f you read the daily newspapers or tune in to the nightly news you may get a bad taste in your mouth. Worse, if you listen to your child after a long day at school you may also get an uncomfortable feeling. Yes, it does seem that the educational system is broken and, yes, it may be beyond repair.
There are many fractures in the fault line of the educational system. Ask parents, students, and yes, even teachers, and you will find plenty of examples. The disintegration of the educational system is due to a variety of factors. In recent years the spate of school shootings and other violence has irreparably tarnished public and private schools. Fighting in school is up and worse, it seems that laws to protect the educational rights of students who cause many of the problems in schools actually hurt the students who come to learn every day. In many schools students can get away with bullying, fighting, stealing, and disrupting the classroom environment. They may get suspended for a short time, but usually they return and pick up where they left off.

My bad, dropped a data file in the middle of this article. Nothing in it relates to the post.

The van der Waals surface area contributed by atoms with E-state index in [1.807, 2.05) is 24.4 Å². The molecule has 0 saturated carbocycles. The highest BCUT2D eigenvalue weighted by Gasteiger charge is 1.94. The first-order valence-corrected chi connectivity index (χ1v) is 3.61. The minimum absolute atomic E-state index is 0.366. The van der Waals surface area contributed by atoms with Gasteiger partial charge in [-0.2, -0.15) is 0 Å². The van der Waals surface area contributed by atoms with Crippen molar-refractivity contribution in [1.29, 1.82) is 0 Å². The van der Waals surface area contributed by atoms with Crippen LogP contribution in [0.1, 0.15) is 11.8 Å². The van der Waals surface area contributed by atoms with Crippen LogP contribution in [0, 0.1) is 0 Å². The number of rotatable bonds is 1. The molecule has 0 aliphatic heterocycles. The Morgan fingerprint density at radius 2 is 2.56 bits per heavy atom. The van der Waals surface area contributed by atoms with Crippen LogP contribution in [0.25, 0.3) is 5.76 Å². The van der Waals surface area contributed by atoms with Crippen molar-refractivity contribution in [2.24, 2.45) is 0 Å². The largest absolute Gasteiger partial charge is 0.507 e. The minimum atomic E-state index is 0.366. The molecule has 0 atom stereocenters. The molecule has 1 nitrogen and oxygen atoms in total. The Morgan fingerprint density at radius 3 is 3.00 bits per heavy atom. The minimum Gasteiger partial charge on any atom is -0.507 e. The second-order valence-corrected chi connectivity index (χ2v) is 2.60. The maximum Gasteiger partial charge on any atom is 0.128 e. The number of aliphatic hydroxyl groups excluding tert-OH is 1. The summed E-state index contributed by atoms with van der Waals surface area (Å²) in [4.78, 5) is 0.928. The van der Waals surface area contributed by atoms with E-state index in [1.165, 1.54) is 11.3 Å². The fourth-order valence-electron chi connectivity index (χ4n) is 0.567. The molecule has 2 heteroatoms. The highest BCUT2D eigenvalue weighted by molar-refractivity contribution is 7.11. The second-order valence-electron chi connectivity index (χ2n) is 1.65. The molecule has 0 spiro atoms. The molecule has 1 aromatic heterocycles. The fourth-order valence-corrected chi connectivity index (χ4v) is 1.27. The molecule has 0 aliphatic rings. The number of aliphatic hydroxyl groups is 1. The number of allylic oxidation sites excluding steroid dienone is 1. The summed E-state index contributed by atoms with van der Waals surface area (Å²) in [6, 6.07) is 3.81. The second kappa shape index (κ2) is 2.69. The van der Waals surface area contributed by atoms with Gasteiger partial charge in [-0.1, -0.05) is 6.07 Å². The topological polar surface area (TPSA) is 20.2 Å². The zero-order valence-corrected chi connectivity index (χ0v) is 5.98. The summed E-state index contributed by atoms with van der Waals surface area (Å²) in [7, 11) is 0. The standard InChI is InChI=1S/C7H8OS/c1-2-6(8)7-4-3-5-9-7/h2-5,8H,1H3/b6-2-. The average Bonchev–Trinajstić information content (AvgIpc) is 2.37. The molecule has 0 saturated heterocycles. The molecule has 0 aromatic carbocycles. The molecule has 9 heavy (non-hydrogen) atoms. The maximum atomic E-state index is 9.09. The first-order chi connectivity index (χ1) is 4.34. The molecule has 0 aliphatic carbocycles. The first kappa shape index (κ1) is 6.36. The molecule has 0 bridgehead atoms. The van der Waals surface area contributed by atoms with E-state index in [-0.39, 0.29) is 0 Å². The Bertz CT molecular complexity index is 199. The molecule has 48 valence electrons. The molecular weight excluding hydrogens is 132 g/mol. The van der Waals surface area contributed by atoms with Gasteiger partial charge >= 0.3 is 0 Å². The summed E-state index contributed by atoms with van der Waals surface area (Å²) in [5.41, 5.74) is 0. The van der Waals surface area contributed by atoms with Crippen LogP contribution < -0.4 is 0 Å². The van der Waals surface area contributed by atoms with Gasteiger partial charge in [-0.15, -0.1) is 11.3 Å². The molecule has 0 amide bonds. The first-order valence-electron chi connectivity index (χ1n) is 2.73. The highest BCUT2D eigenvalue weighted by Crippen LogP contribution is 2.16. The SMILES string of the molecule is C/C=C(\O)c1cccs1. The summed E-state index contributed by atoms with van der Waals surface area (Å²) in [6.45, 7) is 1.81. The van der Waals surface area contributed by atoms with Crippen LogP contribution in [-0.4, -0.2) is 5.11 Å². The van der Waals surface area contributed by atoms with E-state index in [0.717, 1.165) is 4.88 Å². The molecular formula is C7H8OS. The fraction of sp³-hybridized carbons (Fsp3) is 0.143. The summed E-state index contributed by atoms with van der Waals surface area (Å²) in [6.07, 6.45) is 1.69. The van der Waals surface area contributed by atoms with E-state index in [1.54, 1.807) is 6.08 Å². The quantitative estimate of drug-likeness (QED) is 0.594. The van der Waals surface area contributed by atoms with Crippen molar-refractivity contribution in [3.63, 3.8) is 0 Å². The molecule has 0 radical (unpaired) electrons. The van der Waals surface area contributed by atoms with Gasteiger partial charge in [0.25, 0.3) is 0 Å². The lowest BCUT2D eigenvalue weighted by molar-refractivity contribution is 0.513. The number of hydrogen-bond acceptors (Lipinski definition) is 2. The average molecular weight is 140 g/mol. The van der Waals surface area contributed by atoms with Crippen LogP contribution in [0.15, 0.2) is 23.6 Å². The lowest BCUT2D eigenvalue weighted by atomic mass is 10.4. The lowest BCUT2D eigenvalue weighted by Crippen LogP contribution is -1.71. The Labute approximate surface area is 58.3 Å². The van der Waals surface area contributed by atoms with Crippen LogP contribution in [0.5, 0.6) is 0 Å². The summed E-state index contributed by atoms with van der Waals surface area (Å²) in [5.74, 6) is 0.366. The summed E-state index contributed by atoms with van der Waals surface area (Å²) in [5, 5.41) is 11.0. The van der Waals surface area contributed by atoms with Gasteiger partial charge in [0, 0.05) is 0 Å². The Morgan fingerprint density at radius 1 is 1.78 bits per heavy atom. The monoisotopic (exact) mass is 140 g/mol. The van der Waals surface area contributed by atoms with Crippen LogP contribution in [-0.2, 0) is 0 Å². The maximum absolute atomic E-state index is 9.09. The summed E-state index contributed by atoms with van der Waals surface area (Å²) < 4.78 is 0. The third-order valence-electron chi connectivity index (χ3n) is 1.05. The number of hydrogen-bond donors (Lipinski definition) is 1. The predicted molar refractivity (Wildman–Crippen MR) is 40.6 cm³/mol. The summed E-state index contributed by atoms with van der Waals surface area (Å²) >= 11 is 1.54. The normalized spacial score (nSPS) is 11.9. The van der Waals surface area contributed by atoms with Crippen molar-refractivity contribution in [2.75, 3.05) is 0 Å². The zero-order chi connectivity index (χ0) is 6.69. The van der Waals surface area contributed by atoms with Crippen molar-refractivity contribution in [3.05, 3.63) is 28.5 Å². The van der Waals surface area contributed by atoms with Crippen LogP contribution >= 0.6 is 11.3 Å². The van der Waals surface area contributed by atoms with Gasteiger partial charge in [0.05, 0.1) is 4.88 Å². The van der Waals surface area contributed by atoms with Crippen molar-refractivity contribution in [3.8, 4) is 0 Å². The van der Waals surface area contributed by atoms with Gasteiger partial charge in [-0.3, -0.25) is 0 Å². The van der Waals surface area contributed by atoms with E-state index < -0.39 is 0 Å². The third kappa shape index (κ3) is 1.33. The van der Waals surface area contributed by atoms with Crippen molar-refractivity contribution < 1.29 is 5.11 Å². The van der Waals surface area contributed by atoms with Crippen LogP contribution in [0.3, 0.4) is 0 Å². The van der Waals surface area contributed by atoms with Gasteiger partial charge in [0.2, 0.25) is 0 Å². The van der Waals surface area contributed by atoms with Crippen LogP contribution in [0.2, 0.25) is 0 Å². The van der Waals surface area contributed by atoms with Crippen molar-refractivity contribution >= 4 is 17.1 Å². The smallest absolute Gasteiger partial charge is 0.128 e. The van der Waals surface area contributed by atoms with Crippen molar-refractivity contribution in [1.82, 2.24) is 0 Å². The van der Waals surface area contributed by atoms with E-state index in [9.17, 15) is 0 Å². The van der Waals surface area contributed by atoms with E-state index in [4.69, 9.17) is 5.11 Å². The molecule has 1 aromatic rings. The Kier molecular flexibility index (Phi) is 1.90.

In order to save money on programs for children with special needs, schools have begun to widely mainstream students requiring special education needs into regular classrooms. While this effort is meant with good intentions, it does not always bear fruit. Oftentimes, this combination of students can do more harm than good.
When you think back to your time in school how many excellent teachers can you recall? Nearly everyone can think of one or two – if you can think of more than that you should consider yourself lucky. There are many excellent teachers in schools; however, there are even more unqualified teachers. Due to the need for teachers and the poor environment offered by many school districts, teachers who are unqualified are often hired. Many teachers are given second and third chances after they have proven to be inept at previous schools. The pay for teachers is notoriously low in many states and this does not lend itself to a highly motivated and highly qualified workforce.
The education system is indeed broken. Besides a lack of funding leading to the use of outdated books, few computers, the lack of opportunity for field trips and hands-on learning, it seems that the entire framework of education is coming apart at the seams. The only way the education system can be repaired is through massive funding and a strong dedication by society to make the system work. With treasury coffers fairly empty this does not look like it will happen anytime soon.